Buildings use 40 percent of the United States’ primary energy. Advances in energy efficiency help curtail some of this growth, but we are building buildings faster than we are saving energy, which means that the actual energy consumption is increasing.

Growth is very hard to curtail, and the resulting increase in energy consumption impacts resource availability, infrastructure, climate, energy security, and other social, economic, and environmental issues. Want to see how buildings will use energy in the future? Look at what is being built today. Today’s buildings will be used for at least 20 to 50 years and the design decisions that are being made today will mortgage energy futures. To change this direction, we must construct buildings that are energy producers instead of consumers—that is, buildings must produce at least as much energy as they consume each year.

Every decision we make has a direct consequence on energy or our environment. Do we think about our decisions in this way? Consider the design and construction delivery process for a new building or retrofit project. Many people are involved in making decisions around delivering the project. For a medium-scaled office building, more than 1,000 people are involved somewhere in the decision chain from the owner, to the design team, to the contractor, to the subs. Are all the decisions made during the process based on facts, or are some elements of decision making emotional?

In designing a building, people make decisions that influence cost and energy performance. Start with a typical building—one that meets energy codes and is built for an acceptable cost. From this, energy efficiency is often considered by the engineering team. As energy efficiency strategies tend to increase the building cost, an analysis is done to determine the cost benefit of the energy savings—and terms such as payback and return on investment are used.

These are presented to owners for prioritization, as there is rarely enough money in the budget to add all the desired energy efficiency strategies.

At the same time, design decisions are made that may increase the building’s capital cost and use more energy. Often, these come in the form of amenities or other features of the building such as all-glass façades or fountains. These elements consume more energy and add cost, but they are based on the desires of the design team or the owner. Often, there is a battle between look and performance—with performance often taking a back seat. What happens now is the engineering analysis provides a basis for eliminating energy efficiency standards for items that have emotional appeal. Using lower efficiency equipment or downgrading insulation or glazing properties are common examples of “value engineering.” The key, however, is to integrate the cost of energy efficiency into decisions related to amenities or features.

The key to achieving zero-energy buildings is to find integrated solutions that save capital costs and energy. Computer tools that incorporate energy modeling and costs will always find optimized solutions. Simulations will reveal solutions such as reducing the glass area (energy savings and construction cost savings) such that the windows are just large enough for daylighting—this strategy does have a large energy savings compared to the heat loss or gain through the insulated opaque surface it is replacing.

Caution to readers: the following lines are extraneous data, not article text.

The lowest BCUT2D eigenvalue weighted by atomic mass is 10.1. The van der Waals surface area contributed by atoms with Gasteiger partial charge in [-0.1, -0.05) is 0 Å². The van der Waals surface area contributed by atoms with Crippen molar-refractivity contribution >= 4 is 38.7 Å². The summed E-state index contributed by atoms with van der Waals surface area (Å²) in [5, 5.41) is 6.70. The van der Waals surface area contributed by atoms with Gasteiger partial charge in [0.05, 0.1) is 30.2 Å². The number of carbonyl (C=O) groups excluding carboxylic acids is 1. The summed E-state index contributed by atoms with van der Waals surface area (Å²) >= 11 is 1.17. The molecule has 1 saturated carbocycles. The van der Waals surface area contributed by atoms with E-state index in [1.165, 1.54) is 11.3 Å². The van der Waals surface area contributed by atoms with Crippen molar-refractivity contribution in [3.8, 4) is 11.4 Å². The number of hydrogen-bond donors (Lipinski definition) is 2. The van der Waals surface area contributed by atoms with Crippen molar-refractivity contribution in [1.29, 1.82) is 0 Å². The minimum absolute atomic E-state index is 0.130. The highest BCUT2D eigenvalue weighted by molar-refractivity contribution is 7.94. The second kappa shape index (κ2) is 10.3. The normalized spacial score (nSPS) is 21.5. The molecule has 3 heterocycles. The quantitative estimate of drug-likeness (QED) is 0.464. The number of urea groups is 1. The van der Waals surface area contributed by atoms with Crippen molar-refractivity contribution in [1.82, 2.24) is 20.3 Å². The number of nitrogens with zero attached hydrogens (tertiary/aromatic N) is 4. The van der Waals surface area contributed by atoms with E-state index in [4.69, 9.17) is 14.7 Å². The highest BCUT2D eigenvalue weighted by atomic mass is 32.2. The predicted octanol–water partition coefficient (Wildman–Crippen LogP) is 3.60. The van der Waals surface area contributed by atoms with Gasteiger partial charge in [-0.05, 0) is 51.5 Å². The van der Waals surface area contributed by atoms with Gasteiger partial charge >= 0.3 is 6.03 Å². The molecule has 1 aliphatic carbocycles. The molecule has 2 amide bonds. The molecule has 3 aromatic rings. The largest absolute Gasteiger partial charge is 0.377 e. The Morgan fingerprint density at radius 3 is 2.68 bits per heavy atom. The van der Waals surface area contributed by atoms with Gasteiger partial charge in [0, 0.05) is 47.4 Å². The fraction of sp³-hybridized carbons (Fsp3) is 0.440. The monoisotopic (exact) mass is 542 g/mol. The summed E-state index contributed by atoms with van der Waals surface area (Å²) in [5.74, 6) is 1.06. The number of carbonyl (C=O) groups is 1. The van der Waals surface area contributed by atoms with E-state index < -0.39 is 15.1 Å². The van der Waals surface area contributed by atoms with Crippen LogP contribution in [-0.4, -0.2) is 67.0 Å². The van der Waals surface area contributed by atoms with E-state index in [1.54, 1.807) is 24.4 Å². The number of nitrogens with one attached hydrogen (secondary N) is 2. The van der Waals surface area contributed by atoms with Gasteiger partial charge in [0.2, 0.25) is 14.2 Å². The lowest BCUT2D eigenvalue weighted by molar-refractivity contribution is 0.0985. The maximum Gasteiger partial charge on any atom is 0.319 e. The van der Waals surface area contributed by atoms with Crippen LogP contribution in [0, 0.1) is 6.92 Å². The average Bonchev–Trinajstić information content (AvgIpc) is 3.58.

These types of solutions are identified when owners, design teams, and contractors integrate their efforts to achieve a desired energy performance goal. Project teams have begun to employ more comprehensive and integrated approaches to cost justification and capital cost control that leverage innovative strategies in procurement, integrated design, streamlined construction, and operational accountability. Because owners are typically committed to spending a certain amount of money for a project, the value added comes when an energy-efficient building—which may save more than 50 percent of typical energy use—can be built for the same price as a building constructed to code. With today’s technology, commercial buildings can achieve a 50 percent energy savings if the design team, owner, and contractor put their minds to it—no additional funds are required.

The owner has the money, and is therefore the driver. The owner can set energy performance goals and a series of performance criteria that can be substantiated as completed by the contractor. He or she cannot solve the design problem, but needs to rely on the experts in the design and construction industry to deliver the highest value product for the price paid.

The easiest way to do this is with a single contract (such as design/build). This empowers the design team to work with the contractor to establish creative solutions within the budget constraint. It also moves technology to the marketplace by using it to solve problems. Often new technology is priced out of the market as it is “new” and could add risk to a project. Confusion increases risk and risk increases cost. The team is then motivated to solve these problems to reach the performance goals. Sustainability and technology will advance rapidly when energy efficiency is a performance goal, and if designers and contractors are motivated to solve problems for the owner.

Everyone needs to be part of solving the energy problems, because everyone makes decisions—the key is to make pathways to allow for creative problem solving, which includes advanced processes, use of new technologies, and even better technologies.

Paul Torcellini
Denise Nestor Paul Torcellini

Paul Torcellini is a principal engineer with the U.S. Department of Energy’s National Renewable Energy Laboratory (NREL), and is a recognized expert in methods and technologies to achieve substantial whole building energy savings in both new construction and major renovations. He has been at NREL for nearly 20 years.